Depart your overnight accommodation for a literature lovers tour of the Lake District. The outstanding landscape and scenery of the Lake District inspired novelists, storytellers and poets for centuries including Beatrix Potter, William Wordsworth, Arthur Ransome, John Ruskin, Wainwright amongst others.
You will first travel to the western shores of Lake Windermere, to Wray Castle. A 16-year-old Beatrix Potter used to visit Wray Castle on her summer holidays, giving her inspiration for some of her early work. From Wray Castle travel through the medieval village of Hawkshead, which is where William Wordsworth attended Grammar School. Located in the centre of Hawkshead, is Beatrix Potter’s Gallery, a 17tgh century house once the offer of her husband. Spend time exploring the historical village also home to the oldest Quaker meeting house in Cumbria.
Continue the short distance onto Hill Top Farm, this is Beatrix Potter’s 17th century farmhouse, a time capsule of her life which she bought in 1905 with the proceeds from the Tale of Peter Rabbit (please note the farm is closed on Fridays). Enjoy time exploring the cottage gardens filled with flowers, herbs, fruit and vegetables as well as viewing the house itself filled with her favourite things.
From Hill Top Farm you will travel to Tarn Hows, which was recommended for walkers in Wordsworth’s 1935 guide through the district of the Lakes. Later in 1930, was partly bought by Beatrix Potter and subsequently left to the National Trust in her will.
The next stop is, Coniston, the third largest lake in the Lake District and is famous for an array of reason. The Victorian artist, John Ruskin owned Brantwood House located on the Eastern Shores of the Lake. Arthur Ransome based his children’s novels Swallows & Amazons on Coniston Water and it was also the scene of many attempts to break the world water speed record. In 1967 Donald Campbell achieved 230 miles per hour in Bluebird K7 but unfortunately lost control of the vessel and died instantly.
You’ll visit Brantwood, a historical house, museum and centre of arts once owned by John Ruskin. 2019, marks the 200th birthday of Ruskin and therefore they are holding numerous events and exhibitions throughout the year.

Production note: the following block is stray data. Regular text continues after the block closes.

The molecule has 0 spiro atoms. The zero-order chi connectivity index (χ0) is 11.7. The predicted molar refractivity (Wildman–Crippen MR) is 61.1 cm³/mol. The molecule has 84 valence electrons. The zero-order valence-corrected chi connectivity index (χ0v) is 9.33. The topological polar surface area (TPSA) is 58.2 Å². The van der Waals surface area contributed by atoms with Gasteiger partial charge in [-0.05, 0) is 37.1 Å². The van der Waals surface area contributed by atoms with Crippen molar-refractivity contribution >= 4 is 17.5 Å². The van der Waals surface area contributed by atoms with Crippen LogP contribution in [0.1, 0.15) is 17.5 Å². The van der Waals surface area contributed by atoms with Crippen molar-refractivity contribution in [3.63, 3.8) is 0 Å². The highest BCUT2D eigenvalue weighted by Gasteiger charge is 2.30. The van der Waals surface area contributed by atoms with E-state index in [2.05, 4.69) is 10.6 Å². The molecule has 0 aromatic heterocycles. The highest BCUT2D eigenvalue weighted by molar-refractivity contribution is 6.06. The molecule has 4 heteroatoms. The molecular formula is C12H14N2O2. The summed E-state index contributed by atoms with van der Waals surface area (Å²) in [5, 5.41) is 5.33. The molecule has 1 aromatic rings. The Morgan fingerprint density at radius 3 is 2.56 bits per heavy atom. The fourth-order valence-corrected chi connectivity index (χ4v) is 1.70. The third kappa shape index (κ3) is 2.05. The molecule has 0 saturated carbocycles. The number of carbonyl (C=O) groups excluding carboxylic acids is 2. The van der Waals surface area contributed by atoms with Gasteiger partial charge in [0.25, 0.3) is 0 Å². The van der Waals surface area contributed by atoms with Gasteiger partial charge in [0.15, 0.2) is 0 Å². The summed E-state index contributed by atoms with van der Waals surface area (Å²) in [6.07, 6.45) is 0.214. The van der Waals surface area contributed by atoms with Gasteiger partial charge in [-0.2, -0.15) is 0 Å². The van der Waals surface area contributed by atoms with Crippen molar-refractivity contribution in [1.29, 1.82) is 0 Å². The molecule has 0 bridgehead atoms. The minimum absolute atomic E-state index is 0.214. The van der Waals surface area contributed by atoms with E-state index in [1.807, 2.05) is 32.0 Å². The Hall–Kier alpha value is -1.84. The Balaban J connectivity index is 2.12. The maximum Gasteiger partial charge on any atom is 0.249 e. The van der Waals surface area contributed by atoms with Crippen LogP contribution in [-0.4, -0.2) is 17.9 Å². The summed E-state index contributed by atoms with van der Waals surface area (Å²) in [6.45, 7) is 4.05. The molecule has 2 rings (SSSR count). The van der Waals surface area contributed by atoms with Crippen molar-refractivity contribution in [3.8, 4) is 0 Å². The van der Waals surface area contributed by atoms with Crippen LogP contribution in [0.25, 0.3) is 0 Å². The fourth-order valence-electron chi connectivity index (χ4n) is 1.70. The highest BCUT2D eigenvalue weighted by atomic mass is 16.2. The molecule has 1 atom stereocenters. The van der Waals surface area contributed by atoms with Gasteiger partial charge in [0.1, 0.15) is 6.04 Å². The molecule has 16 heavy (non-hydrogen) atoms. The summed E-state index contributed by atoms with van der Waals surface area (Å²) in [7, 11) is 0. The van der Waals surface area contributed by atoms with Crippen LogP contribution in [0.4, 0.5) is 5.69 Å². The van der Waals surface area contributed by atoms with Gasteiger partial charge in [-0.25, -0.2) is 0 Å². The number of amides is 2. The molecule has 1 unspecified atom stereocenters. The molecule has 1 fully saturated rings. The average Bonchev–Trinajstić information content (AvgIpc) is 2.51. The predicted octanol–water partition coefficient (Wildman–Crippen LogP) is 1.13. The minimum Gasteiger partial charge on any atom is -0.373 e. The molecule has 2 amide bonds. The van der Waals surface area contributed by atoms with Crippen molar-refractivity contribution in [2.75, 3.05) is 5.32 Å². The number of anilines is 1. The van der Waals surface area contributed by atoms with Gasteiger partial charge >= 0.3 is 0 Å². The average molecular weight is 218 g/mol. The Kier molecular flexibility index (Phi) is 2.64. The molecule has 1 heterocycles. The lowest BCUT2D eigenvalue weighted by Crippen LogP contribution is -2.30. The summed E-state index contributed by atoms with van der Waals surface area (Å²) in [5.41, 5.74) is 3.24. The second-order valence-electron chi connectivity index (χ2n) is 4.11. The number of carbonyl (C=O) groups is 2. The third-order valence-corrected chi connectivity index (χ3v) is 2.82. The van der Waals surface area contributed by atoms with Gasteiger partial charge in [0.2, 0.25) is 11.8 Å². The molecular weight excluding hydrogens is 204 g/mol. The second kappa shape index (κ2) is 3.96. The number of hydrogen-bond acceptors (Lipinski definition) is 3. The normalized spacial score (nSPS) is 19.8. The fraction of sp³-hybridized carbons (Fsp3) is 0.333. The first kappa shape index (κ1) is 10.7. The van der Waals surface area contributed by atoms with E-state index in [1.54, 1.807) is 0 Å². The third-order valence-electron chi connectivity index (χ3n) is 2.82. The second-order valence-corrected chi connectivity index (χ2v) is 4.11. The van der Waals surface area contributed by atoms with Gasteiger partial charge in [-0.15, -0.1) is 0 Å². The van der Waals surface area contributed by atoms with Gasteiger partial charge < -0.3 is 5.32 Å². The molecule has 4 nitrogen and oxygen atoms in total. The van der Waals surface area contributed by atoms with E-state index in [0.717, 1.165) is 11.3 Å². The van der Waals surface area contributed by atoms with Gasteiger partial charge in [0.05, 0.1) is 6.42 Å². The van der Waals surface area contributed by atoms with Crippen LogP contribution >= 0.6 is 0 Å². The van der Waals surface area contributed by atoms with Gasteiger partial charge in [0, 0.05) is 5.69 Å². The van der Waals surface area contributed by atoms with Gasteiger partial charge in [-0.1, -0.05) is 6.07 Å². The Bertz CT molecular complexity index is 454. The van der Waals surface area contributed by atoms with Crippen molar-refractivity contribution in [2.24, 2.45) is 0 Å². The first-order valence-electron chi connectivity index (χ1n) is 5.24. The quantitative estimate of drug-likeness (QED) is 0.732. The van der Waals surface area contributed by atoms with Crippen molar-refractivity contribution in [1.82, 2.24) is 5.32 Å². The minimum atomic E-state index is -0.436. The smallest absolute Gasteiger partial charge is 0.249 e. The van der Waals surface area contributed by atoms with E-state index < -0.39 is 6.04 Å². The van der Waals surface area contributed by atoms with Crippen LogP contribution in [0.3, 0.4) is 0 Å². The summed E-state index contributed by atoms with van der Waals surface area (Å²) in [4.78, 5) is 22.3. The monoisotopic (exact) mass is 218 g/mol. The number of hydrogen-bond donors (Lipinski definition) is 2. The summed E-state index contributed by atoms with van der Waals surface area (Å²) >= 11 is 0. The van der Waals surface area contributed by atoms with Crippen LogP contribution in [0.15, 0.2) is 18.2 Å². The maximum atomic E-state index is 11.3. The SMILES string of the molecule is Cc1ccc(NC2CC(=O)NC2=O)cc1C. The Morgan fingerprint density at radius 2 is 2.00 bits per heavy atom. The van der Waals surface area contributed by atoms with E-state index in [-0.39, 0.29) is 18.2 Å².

From Coniston you will travel into the beautiful Langdale Valley past Skelwith Bridge and Elterwater and onto Grasmere. The village of Grasmere is famous for its association with William Wordsworth, where he spent 14 years of his life and is buried at the St Oswald’s Church. Spend time in the village of Grasmere and pick up some delicious Grasmere Gingerbread located next to the churchyard. Named as the best gingerbread in the world, Sarah Nelsons 1854 recipe lives on.
End the day, with a unique private literacy talk from the historian at the Armitt Library & Museum. The Armitt Library was founded in 1912 and is a legacy of the extraordinary literary society that lived or wrote around Ambleside in the 19th century, including William Wordsworth, John Wilson (Christopher North, Thomas De Quincey, Hartley Coleridge, Harriet Martineau, John Ruskin, Thomas and Matthew Arnold, Beatrix Potter and others.
The historian introduces rare books and documents from our secure store, explain their significance and relate the stories associated with them, and their authors including Beatrix Potter, The Fairy Caravan, John Rusk, The Whistler Affair and William Wordsworth & Samuel Taylor Coleride, Lyrical Ballads. The visit, in this unique setting, will be an entertaining delve into some of the Armitt’s prized literary volumes and documents that form the Lake District’s literary heritage.
After a day filled of Lake District literature, head back to your accommodation and get inspired yourself.